I often find myself with a song stuck playing in my head. And it is usually the last thing I listened to in the morning on my daily train trip. But sometimes it’s a completely random song, prompted by other things in my environment. I was having a conversation with a friend the other day, and for some reason, we started to talk about “The Lion King”, which promptly led me to having some of the songs from it stuck in my head. In fact, right now as I am writing this, the song that was playing in my head has just been replaced by “I Just Can’t Wait to be King” (I do apologize right now if I have unintentionally put this song in your head).
“I Just Can’t Wait to be King”. Image taken be me.
So… WHY IS THIS? How can I just get songs or tunes stuck playing in a looping fashion in my head, even when I’m not listening to it directly and when I’m trying to concentrate on something entirely different? Surely scientific research can offer an explanation and resolution for this.
The common term for this piece of music that sticks in your head is an “earworm”. There have been several psychological studies on this phenomenon, also described as “musical imagery repetition”, “involuntary musical imagery”, or to be more direct, “stuck song syndrome”. One study published this year looked at how earworms start. In summary, what the researchers found was that there were 4 main reasons for experiencing an earworm – recent or repeated exposure to music, memory triggers (environmental cues), affective states (moods and emotions), and low attention states (dreams and mind wandering).
Okay, so we know some factors for instigating an earworm. But what part of the brain is activated when a song is stuck in your head?
Research conducted at Dartmouth College in the US suggests that the auditory association cortex (around the superior temporal gyrus) is activated when listening to familiar tunes with gaps of silence. This was in contrast to listening to unfamiliar tunes, whereby, when the gap in the music occurred, there was less activation of the auditory association cortex. In simpler terms – for those not psychologically or anatomically inclined – what they found was that, while inducing a gap in familiar music, participants “heard” a continuation of the song in their heads during the gap, whilst this wasn’t so when unfamiliar songs were played with gaps. In addition to this research, a study by Beaman and Williams also found that earworms involved re-activating representations in our long term memory.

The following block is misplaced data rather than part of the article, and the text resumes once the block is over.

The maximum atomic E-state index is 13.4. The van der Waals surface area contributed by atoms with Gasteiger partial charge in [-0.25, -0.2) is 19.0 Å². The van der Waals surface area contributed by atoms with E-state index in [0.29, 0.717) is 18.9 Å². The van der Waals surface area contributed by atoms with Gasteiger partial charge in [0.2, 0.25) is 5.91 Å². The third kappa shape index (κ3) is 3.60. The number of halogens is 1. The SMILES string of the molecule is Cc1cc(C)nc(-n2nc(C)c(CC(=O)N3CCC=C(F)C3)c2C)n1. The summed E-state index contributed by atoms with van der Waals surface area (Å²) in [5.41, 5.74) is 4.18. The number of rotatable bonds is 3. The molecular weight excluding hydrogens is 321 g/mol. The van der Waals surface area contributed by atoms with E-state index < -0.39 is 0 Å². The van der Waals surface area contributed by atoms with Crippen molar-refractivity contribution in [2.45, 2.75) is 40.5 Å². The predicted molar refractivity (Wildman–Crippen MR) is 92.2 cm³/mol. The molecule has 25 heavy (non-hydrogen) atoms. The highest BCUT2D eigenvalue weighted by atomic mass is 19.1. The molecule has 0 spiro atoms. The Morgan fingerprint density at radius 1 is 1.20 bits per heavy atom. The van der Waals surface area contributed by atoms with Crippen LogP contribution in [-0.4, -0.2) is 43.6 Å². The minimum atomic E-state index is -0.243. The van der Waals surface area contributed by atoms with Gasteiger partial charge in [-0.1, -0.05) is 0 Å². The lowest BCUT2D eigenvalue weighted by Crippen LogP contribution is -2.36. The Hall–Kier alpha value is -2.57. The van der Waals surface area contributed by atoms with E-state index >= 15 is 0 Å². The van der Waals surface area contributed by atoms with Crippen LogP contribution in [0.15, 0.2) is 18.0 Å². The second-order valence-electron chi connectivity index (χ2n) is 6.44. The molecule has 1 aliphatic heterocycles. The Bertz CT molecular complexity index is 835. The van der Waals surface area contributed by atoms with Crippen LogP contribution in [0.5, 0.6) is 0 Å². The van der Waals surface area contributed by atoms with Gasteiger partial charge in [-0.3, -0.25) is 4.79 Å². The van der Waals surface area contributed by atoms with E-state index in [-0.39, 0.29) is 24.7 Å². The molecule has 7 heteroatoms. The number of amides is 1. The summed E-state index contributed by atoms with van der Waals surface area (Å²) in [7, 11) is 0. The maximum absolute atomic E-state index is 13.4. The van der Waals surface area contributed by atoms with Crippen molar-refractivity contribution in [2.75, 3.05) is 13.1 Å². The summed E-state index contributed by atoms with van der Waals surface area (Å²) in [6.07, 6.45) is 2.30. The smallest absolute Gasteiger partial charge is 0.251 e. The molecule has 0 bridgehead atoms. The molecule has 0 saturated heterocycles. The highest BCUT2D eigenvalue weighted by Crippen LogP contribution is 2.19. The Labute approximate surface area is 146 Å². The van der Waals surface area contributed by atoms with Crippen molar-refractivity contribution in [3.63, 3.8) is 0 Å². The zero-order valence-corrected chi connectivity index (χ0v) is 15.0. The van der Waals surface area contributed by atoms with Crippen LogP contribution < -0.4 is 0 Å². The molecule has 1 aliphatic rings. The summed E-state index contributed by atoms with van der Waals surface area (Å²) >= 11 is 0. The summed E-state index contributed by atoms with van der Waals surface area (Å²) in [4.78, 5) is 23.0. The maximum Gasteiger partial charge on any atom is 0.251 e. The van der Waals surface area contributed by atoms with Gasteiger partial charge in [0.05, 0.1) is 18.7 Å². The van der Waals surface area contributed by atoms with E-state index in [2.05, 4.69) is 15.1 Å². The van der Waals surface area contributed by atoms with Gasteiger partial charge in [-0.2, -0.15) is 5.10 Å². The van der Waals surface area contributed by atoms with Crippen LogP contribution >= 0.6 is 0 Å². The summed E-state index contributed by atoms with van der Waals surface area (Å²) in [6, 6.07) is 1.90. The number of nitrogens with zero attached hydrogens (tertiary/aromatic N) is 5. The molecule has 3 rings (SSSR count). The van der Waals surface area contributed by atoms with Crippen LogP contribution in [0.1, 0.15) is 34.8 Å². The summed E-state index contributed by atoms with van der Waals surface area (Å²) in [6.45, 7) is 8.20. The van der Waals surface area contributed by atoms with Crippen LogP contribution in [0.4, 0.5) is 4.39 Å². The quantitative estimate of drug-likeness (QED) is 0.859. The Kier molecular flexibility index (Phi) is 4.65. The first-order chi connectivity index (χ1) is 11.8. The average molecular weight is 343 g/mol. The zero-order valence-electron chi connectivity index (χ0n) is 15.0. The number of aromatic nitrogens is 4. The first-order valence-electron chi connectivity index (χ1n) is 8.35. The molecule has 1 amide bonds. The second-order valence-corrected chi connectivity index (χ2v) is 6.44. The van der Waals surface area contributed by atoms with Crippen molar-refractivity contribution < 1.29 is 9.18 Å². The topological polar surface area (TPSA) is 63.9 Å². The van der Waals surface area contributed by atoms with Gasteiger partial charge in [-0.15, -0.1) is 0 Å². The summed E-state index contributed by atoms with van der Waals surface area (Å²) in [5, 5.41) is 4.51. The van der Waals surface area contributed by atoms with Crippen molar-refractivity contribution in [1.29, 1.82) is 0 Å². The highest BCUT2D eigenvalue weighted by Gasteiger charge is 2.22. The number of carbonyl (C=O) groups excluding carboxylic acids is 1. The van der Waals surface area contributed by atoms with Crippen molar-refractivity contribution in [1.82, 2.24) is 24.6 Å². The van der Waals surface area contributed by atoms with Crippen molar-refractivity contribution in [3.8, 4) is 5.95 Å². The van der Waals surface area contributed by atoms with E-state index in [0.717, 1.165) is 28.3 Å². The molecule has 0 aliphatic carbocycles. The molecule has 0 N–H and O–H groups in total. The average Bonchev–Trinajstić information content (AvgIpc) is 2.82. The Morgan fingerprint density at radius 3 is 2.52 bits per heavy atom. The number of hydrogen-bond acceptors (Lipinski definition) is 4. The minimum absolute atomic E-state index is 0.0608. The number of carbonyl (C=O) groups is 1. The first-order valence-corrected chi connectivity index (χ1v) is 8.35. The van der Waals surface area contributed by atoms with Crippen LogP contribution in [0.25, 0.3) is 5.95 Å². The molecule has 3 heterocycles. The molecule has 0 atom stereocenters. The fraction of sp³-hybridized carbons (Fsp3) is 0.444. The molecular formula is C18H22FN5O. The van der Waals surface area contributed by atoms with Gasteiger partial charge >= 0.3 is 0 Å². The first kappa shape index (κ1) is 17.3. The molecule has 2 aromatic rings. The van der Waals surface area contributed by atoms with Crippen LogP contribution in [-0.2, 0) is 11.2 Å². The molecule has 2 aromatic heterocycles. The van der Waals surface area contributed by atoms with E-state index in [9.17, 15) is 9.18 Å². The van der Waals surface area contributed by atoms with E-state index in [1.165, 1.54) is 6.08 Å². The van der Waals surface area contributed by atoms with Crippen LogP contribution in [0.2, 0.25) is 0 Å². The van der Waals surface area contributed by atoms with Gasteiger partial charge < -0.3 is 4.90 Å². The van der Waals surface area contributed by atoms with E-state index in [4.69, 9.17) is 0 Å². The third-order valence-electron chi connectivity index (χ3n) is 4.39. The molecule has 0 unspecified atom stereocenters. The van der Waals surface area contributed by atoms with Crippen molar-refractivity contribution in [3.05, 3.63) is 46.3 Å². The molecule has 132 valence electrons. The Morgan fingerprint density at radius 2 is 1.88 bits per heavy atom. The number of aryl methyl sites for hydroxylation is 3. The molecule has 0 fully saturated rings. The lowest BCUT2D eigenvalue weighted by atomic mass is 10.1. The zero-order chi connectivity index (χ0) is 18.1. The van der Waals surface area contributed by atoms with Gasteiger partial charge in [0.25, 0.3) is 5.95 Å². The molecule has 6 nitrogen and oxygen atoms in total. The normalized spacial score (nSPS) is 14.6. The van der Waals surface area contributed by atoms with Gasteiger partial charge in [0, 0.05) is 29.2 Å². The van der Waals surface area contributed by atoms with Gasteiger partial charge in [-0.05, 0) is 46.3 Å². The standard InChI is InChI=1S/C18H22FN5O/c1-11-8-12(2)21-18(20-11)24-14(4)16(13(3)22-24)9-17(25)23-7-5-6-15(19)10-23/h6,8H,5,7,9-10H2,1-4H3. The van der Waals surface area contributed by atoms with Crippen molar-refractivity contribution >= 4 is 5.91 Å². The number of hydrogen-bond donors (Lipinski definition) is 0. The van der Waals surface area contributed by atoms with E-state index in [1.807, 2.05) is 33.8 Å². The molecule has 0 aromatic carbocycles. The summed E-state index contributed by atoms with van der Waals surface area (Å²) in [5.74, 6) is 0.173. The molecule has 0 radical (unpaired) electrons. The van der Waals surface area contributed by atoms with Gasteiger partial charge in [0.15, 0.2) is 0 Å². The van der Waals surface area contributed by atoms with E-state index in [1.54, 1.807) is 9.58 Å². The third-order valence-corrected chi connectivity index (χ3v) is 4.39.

As for getting rid of an earworm? Beaman and Williams proposed that trying to actively block an earworm is less effective than just passively waiting for it to go away. This observation was following Wegner’s Theory of ironic mental control, where in essence, any attempt to get rid of an earworm backfires as it only re-instates itself to the individual’s conscious awareness! Though, in spite of this research, others suggest that mentally reaching the end of the song may help. But alas, in my case, this may be ultimately ineffective if the song is replaced by some other song. Or if the only words of a song I know are part of one crazy, looping, infectious chorus!
Williamson, V. J., Jilka, S. R., Fry, J., Finkel, S., Müllensiefen, D., & Stewart, L. (2012). How do “earworms” start? classifying the everyday circumstances of involuntary musical imagery. Psychology of Music, 40(3), 259-284.
Kraemer, D., Macrae, C., Green, A., & Kelley, W. (2005). Musical imagery: sound of silence activates auditory cortex.Nature, 434(7030), 158.
Beaman, C. P., & Williams, T. I. (2010). Earworms (‘song stuck syndrome’): Towards a natural history of intrusive thoughts.British Journal of Psychology, 101(4), 637-653.